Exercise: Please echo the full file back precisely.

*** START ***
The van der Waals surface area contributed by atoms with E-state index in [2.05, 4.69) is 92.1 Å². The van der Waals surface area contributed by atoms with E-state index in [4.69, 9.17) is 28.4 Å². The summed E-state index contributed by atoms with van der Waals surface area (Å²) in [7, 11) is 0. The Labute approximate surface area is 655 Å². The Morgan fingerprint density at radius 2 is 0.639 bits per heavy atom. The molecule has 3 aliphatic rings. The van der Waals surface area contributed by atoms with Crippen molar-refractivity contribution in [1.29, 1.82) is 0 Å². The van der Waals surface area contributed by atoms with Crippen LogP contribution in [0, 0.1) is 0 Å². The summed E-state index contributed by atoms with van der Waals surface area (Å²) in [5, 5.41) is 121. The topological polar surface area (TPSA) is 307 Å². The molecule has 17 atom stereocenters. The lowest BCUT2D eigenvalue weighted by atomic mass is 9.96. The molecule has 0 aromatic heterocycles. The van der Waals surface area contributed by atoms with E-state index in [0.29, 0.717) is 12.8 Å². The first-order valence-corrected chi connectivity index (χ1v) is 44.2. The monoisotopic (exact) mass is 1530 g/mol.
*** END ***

The van der Waals surface area contributed by atoms with E-state index in [2.05, 4.69) is 92.1 Å². The van der Waals surface area contributed by atoms with E-state index in [4.69, 9.17) is 28.4 Å². The summed E-state index contributed by atoms with van der Waals surface area (Å²) in [7, 11) is 0. The Labute approximate surface area is 655 Å². The Morgan fingerprint density at radius 2 is 0.639 bits per heavy atom. The molecule has 3 aliphatic rings. The van der Waals surface area contributed by atoms with Crippen molar-refractivity contribution in [1.29, 1.82) is 0 Å². The van der Waals surface area contributed by atoms with Crippen LogP contribution in [0, 0.1) is 0 Å². The summed E-state index contributed by atoms with van der Waals surface area (Å²) in [5, 5.41) is 121. The topological polar surface area (TPSA) is 307 Å². The molecule has 17 atom stereocenters. The lowest BCUT2D eigenvalue weighted by atomic mass is 9.96. The molecule has 0 aromatic heterocycles. The van der Waals surface area contributed by atoms with E-state index in [0.29, 0.717) is 12.8 Å². The first-order valence-corrected chi connectivity index (χ1v) is 44.2. The monoisotopic (exact) mass is 1530 g/mol.